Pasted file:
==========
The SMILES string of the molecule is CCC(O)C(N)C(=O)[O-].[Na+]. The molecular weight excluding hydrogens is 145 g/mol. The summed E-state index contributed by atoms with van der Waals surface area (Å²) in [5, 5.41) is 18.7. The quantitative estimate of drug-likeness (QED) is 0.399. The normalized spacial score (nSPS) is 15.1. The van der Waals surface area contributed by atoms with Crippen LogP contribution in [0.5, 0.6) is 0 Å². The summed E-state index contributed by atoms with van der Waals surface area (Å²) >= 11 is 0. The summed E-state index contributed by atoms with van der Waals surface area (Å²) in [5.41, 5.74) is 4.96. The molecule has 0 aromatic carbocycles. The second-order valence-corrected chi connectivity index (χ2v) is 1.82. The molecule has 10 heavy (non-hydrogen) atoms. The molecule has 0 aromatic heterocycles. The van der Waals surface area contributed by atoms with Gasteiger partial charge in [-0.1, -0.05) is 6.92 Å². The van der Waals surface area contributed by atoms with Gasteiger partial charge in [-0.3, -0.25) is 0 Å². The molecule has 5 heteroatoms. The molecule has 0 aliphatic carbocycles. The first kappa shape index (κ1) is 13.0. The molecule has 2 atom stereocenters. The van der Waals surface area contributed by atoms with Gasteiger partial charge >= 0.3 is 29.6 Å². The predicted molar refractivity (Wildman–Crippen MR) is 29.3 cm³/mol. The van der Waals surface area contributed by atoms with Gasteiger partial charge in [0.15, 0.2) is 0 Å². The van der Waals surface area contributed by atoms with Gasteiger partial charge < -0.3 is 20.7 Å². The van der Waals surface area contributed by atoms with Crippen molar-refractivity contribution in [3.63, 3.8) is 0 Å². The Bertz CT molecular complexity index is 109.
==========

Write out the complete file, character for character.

The SMILES string of the molecule is CCC(O)C(N)C(=O)[O-].[Na+]. The molecular weight excluding hydrogens is 145 g/mol. The summed E-state index contributed by atoms with van der Waals surface area (Å²) in [5, 5.41) is 18.7. The quantitative estimate of drug-likeness (QED) is 0.399. The normalized spacial score (nSPS) is 15.1. The van der Waals surface area contributed by atoms with Crippen LogP contribution in [0.5, 0.6) is 0 Å². The summed E-state index contributed by atoms with van der Waals surface area (Å²) >= 11 is 0. The summed E-state index contributed by atoms with van der Waals surface area (Å²) in [5.41, 5.74) is 4.96. The molecule has 0 aromatic carbocycles. The second-order valence-corrected chi connectivity index (χ2v) is 1.82. The molecule has 10 heavy (non-hydrogen) atoms. The molecule has 0 aromatic heterocycles. The van der Waals surface area contributed by atoms with Gasteiger partial charge in [-0.1, -0.05) is 6.92 Å². The van der Waals surface area contributed by atoms with Gasteiger partial charge in [-0.3, -0.25) is 0 Å². The molecule has 5 heteroatoms. The molecule has 0 aliphatic carbocycles. The first kappa shape index (κ1) is 13.0. The molecule has 2 atom stereocenters. The van der Waals surface area contributed by atoms with Gasteiger partial charge >= 0.3 is 29.6 Å². The predicted molar refractivity (Wildman–Crippen MR) is 29.3 cm³/mol. The van der Waals surface area contributed by atoms with Gasteiger partial charge in [0.15, 0.2) is 0 Å². The van der Waals surface area contributed by atoms with Gasteiger partial charge < -0.3 is 20.7 Å². The van der Waals surface area contributed by atoms with Crippen molar-refractivity contribution in [3.63, 3.8) is 0 Å². The Bertz CT molecular complexity index is 109.